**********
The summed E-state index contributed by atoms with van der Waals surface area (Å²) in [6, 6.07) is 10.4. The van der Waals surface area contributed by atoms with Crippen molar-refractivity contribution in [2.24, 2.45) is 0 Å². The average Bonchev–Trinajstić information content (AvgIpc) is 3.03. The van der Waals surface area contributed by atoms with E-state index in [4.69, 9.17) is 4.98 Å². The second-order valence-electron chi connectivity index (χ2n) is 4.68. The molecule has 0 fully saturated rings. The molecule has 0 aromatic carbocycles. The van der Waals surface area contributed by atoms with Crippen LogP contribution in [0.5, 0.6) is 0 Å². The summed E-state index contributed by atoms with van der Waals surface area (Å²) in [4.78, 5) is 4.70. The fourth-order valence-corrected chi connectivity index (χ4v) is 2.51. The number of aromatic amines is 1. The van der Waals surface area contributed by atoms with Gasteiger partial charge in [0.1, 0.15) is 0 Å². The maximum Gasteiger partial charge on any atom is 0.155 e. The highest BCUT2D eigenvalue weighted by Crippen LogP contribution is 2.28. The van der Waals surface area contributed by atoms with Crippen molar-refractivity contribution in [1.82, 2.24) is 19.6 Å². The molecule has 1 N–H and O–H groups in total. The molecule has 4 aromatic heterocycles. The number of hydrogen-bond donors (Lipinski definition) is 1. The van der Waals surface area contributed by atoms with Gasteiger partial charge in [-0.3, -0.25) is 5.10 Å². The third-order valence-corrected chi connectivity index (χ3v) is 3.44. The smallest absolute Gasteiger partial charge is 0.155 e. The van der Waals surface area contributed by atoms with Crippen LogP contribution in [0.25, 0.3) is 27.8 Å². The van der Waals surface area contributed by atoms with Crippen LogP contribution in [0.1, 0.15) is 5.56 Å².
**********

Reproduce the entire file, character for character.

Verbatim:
The summed E-state index contributed by atoms with van der Waals surface area (Å²) in [6, 6.07) is 10.4. The van der Waals surface area contributed by atoms with Crippen molar-refractivity contribution in [2.24, 2.45) is 0 Å². The average Bonchev–Trinajstić information content (AvgIpc) is 3.03. The van der Waals surface area contributed by atoms with E-state index in [4.69, 9.17) is 4.98 Å². The second-order valence-electron chi connectivity index (χ2n) is 4.68. The molecule has 0 fully saturated rings. The molecule has 0 aromatic carbocycles. The van der Waals surface area contributed by atoms with Crippen LogP contribution in [0.5, 0.6) is 0 Å². The summed E-state index contributed by atoms with van der Waals surface area (Å²) in [4.78, 5) is 4.70. The fourth-order valence-corrected chi connectivity index (χ4v) is 2.51. The number of aromatic amines is 1. The van der Waals surface area contributed by atoms with Gasteiger partial charge in [0.1, 0.15) is 0 Å². The maximum Gasteiger partial charge on any atom is 0.155 e. The highest BCUT2D eigenvalue weighted by Crippen LogP contribution is 2.28. The van der Waals surface area contributed by atoms with Crippen molar-refractivity contribution in [1.82, 2.24) is 19.6 Å². The molecule has 1 N–H and O–H groups in total. The molecule has 4 aromatic heterocycles. The number of hydrogen-bond donors (Lipinski definition) is 1. The van der Waals surface area contributed by atoms with Gasteiger partial charge in [-0.3, -0.25) is 5.10 Å². The third-order valence-corrected chi connectivity index (χ3v) is 3.44. The smallest absolute Gasteiger partial charge is 0.155 e. The van der Waals surface area contributed by atoms with Crippen LogP contribution in [0.25, 0.3) is 27.8 Å². The van der Waals surface area contributed by atoms with Crippen LogP contribution in [0.1, 0.15) is 5.56 Å².